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Poland sees ‘Russian cyberattack’ behind fake military draft report

Cyberattack hits Iran parliament websites: state media

The Polish government said Friday that a false story stating that Poles would be mobilised to fight in Ukraine that appeared on the state news agency was likely a Russian cyberattack.

Prime Minister Donald Tusk described the hacking attack as part of Russia’s attempts to destabilise the European Union ahead of next month’s European Parliament elections.

The fake report was published Friday as NATO’s foreign ministers met in the Czech Republic to discuss long-term support for Ukraine as it battles Russian forces.

“Given the probable Russian cyberattack on the Polish Press Agency and the release of disinformation on alleged mobilisation in Poland, the ABW and the digital ministry have taken swift action,” security services spokesman Jacek Dobrzynski said on X, referring to the domestic security agency.

The Polish Press Agency (PAP) deleted the article a few minutes after it was published, adding that “the source of the text is not the Polish Press Agency”.

The article then appeared a second time before being deleted again.

The PAP said it was “investigating the circumstances around the appearance of the false story”.

The article claimed that Tusk had said Poland would announce a partial military mobilisation on July 1.

“Two hundred thousand Polish citizens, both ex-military and regular civilians, will be called up for mandatory military service,” the article said. “Everyone called up will be sent to Ukraine.”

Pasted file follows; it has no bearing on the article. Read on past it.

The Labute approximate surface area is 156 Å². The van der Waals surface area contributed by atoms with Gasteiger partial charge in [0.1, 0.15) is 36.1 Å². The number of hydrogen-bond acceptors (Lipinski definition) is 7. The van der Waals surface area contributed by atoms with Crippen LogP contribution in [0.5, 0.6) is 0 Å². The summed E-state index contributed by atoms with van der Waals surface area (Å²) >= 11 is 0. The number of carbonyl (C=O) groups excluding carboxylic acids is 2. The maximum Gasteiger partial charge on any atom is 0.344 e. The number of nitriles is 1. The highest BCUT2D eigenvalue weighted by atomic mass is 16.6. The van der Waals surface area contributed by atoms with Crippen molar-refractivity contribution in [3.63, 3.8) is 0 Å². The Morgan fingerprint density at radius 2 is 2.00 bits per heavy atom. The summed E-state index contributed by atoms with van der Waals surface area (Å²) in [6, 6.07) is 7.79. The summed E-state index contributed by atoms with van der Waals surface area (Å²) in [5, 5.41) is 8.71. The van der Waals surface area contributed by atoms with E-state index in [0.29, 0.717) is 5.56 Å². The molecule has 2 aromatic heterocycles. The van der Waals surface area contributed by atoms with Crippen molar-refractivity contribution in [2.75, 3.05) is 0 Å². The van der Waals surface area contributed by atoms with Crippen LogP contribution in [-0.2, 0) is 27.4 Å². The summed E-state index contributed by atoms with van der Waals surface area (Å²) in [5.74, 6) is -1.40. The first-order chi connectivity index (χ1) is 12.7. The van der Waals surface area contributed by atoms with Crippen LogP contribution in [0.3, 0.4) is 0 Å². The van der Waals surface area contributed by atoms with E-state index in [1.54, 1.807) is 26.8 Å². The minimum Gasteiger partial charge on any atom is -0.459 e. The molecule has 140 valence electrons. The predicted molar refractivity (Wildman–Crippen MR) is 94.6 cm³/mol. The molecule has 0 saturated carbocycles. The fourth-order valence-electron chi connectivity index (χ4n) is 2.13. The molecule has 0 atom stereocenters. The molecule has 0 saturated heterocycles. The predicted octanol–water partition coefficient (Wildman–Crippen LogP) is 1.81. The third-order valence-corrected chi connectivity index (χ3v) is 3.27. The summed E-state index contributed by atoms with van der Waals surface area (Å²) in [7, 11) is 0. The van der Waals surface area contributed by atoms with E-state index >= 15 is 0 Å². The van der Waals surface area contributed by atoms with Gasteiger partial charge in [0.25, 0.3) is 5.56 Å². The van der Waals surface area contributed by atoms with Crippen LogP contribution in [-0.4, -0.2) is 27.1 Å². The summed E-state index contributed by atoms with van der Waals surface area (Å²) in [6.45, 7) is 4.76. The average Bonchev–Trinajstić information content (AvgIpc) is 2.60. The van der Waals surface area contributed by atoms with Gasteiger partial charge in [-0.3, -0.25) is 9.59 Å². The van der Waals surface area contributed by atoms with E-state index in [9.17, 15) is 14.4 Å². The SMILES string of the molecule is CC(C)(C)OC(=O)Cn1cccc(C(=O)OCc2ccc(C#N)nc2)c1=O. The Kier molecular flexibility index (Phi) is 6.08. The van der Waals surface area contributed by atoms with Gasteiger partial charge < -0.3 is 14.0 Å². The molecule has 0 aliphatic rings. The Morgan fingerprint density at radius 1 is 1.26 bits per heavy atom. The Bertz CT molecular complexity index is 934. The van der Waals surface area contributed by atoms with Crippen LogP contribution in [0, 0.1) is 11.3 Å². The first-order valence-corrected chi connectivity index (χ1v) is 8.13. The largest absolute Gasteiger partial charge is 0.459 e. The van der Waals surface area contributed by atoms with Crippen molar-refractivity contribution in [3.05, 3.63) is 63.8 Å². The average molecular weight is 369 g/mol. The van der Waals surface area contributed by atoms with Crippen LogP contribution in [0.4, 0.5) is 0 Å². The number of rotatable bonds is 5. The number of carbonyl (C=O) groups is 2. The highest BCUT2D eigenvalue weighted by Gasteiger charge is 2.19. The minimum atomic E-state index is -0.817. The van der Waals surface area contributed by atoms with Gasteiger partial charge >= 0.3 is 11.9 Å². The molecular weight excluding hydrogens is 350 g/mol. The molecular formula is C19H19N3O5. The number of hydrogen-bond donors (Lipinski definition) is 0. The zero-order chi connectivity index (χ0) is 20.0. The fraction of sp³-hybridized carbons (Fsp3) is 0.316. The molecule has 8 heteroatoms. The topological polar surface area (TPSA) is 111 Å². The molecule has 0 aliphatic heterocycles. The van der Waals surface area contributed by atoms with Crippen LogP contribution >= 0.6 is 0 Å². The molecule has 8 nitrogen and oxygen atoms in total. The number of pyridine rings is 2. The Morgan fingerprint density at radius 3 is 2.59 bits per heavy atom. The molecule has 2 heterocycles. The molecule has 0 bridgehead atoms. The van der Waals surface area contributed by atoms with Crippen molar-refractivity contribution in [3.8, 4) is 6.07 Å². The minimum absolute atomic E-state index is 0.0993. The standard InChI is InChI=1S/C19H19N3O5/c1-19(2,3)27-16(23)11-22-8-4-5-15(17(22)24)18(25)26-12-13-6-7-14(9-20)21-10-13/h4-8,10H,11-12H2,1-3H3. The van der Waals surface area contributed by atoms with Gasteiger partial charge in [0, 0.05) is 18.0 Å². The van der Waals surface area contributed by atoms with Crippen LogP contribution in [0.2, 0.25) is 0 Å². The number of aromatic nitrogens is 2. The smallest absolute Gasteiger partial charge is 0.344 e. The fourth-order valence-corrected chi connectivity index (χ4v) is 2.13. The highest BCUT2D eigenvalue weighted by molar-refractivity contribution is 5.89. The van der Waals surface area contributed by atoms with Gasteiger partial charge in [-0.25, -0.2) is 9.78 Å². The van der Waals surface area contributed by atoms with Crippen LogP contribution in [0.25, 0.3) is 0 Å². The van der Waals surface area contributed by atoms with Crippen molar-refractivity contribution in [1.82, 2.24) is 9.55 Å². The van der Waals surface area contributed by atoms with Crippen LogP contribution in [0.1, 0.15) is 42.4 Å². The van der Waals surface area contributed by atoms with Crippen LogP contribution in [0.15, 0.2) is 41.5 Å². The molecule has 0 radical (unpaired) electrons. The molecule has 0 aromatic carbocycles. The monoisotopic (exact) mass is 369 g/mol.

There were several red flags in the text indicating it was a fake, including a lack of quotes, no precise source, a verbose writing style and no journalist initials at the end.

“This yet another very dangerous hacker attack is a good illustration of Russia’s strategy of destabilisation on the eve of the European elections,” Tusk said on X.

“It is increasingly clear how important these elections are for us,” he added.

Tusk had said previously that several attempts at diversion, sabotage and arson had been undertaken in Poland on Russia’s behalf in recent months.

These acts “were fortunately averted thanks to the vigilance of our services and allies”, Tusk said in mid-May, adding that Poland would reinforce its intelligence services in response.

EU-member Poland has been a staunch supporter of neighbouring Ukraine since the beginning of Russia’s invasion in February 2022, and is a main country for transferring Western weapons and munitions to Kyiv.

It is not the first country to see its news agency hacked in recent months.

In April, hackers attacked the website of the public Czech news agency CTK, posting two fake texts saying the Czech intelligence service had prevented an attack on Slovakia’s president-elect Peter Pellegrini.

Czech police and the Security Information Service are investigating the case.

The Czech Republic also summoned its Russian ambassador earlier this month over recent repeated cyberattacks by a group said to be linked to Russia’s military intelligence.

Also this month, Germany temporarily recalled its Russian ambassador after members of Chancellor Olaf Scholz’s party were targeted in what Berlin said was a state-sponsored Russian cyberattack.

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Agence France-Presse (AFP) is a French international news agency headquartered in Paris, France. Founded in 1835 as Havas, it is the world's oldest news agency.

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